The United States Exerts Limited Influence on the International Crude Oil Spot Market

EMD-80-98: Published: Aug 21, 1980. Publicly Released: Aug 21, 1980.

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In 1979, the world oil market was in disarray. Crude oil prices more than doubled. Unified pricing by the Organization of Petroleum Exporting Countries (OPEC) crumbled as many of these countries first placed surcharges on the price of their oil, and then in a number of cases, imposed whatever prices they believed the market would bear. At the height of this turmoil, the international crude oil spot market drew the attention of the highest levels of government in oil-consuming countries. In June 1979 in Tokyo, concern about the wider effects of the spot market on oil prices in general led the United States and six other major oil-importing countries to pledge, among other things, to encourage oil companies to moderate their involvement in the spot market, and to refrain from buying oil for government stockpiles when this would place undue pressure on oil prices. No U.S. policy or program had been designed to influence directly the spot market. Nonetheless, some programs designed for other purposes have indirect, and sometimes marginal, implications for that market or for U.S. oil company activity in it. Occasionally, the Department of Energy (DOE) has taken actions which also affected the spot market.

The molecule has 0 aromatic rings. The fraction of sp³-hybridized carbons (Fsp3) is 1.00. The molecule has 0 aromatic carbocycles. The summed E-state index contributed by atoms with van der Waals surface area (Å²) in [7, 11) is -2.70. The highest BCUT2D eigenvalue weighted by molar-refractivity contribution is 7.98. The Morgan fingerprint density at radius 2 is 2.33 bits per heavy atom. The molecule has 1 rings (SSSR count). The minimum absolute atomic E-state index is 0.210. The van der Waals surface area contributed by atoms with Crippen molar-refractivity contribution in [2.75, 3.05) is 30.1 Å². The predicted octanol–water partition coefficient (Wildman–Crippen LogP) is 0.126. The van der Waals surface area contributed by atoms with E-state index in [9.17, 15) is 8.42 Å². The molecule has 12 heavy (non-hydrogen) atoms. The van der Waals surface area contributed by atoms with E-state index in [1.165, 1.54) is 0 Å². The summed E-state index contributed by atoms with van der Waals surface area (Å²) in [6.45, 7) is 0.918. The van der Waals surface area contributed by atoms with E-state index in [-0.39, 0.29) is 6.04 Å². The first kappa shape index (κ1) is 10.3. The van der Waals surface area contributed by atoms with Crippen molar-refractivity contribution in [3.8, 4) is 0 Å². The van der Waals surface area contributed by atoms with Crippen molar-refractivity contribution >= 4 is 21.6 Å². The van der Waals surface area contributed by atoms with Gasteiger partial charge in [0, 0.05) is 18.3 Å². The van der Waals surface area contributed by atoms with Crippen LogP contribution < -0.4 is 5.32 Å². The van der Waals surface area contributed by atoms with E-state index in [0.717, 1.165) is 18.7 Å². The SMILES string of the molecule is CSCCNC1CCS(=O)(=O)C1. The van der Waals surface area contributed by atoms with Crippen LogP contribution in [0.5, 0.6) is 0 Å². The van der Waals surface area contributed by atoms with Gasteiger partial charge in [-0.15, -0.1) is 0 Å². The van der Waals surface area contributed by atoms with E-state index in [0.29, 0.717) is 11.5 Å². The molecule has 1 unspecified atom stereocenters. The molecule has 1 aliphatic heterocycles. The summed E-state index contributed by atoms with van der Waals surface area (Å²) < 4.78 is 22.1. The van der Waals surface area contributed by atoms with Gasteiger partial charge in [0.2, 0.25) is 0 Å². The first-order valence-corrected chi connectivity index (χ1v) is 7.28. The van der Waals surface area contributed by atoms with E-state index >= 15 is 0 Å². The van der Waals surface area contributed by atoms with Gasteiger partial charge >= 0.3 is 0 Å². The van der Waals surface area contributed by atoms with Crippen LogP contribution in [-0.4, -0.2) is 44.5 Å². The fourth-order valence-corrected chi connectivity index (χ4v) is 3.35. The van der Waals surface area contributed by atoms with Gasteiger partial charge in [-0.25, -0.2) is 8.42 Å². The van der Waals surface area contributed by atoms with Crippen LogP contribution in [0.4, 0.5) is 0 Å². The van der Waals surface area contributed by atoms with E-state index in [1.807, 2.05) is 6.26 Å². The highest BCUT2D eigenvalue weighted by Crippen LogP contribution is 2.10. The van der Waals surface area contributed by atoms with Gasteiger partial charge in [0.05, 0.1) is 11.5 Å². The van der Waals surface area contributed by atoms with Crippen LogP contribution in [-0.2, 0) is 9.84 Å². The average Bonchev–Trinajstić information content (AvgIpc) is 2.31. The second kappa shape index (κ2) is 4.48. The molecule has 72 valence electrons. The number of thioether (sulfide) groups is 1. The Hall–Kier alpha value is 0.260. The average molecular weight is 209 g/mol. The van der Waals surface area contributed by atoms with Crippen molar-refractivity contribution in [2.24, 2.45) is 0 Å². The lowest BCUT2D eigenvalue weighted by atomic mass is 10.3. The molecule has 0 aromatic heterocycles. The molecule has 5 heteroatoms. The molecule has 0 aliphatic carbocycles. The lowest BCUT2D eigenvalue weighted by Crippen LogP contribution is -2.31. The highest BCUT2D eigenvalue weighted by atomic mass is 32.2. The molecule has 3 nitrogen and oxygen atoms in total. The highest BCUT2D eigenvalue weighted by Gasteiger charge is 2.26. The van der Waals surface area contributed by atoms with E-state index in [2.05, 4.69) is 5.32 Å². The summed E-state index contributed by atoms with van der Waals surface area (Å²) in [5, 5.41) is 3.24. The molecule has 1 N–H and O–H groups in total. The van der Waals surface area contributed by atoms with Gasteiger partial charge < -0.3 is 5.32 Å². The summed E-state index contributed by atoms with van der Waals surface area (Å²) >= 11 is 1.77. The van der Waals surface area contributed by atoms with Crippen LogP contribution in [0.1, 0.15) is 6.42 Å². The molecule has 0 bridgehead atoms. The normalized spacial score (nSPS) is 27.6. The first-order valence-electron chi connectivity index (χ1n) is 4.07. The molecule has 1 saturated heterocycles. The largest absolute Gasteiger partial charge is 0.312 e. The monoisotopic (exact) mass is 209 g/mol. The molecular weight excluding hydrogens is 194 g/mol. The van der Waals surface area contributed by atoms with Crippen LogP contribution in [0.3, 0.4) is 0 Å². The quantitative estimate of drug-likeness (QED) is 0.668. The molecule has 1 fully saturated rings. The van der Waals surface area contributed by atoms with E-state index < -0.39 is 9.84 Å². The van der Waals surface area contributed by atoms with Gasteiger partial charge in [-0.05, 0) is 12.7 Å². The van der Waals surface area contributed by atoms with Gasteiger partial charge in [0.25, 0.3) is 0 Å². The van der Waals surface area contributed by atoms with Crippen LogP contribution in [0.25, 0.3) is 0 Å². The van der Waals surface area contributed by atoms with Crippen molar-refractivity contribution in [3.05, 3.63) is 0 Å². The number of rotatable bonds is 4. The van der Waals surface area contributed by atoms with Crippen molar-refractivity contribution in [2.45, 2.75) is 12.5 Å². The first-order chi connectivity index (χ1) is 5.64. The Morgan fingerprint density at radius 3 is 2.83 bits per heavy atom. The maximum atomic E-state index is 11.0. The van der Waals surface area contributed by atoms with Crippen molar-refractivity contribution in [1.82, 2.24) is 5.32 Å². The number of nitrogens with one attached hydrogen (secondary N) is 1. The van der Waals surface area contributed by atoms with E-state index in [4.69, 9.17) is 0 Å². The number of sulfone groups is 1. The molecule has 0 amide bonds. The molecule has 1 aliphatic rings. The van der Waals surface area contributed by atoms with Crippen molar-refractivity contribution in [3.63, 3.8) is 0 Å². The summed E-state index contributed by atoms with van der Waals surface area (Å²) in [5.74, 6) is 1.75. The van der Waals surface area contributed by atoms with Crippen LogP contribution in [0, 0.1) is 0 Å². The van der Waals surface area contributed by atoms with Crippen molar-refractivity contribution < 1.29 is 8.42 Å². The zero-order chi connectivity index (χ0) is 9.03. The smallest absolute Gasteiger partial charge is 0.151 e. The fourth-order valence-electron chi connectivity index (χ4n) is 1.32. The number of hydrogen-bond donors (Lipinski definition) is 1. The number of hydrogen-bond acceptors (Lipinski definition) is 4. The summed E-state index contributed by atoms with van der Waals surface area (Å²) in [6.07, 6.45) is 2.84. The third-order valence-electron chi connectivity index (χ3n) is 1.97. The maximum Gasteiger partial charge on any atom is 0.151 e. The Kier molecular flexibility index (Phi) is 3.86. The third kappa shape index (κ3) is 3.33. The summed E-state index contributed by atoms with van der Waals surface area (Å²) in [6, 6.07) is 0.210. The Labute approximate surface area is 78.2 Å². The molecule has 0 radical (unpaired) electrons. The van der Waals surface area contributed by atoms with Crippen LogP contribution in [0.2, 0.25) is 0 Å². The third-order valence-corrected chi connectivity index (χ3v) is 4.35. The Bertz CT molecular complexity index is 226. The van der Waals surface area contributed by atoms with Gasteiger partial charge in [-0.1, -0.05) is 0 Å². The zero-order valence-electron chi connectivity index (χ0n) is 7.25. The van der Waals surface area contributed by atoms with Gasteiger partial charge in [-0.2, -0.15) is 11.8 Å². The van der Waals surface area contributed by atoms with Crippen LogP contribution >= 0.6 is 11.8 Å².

The effects of these actions and programs on the spot market at times have worked in different directions. The United States suspended purchases for its Strategic Petroleum Reserve in April 1979, citing the possible effects of crude oil acquisition on the volatile international spot market. In early 1979, DOE also privately advised U.S. oil companies to restrain their crude oil spot purchases. However, fearing that imports had been sharply reduced, DOE in May of that year advised companies that spot purchases might be necessary. In late 1979, DOE sold oil from the Elk Hills Naval Petroleum Reserve, accepting bids approaching the highest international spot prices. Some countries then raised their oil and gas prices citing the DOE sale as justification. Additionally, DOE programs can simultaneously encourage and discourage companies from participating in the spot market, and it can affect a company's acquisition costs variously at different times. The Crude Oil Entitlements Program provided modest financial incentives to companies which relied on the pre-1979 spot market when spot prices were less than average contract prices. DOE took action in 1979 to increase U.S. imports and inventories of distillate oil. The Mandatory Crude Oil Allocation Program was used to provide supplies to small refiners which otherwise have had to compete on the spot market. Crude oil price deregulation, being phased in through September 1981, could have a two-sided effect, either by being a source of upward price pressure or by moderating demand and prices on the international spot market.

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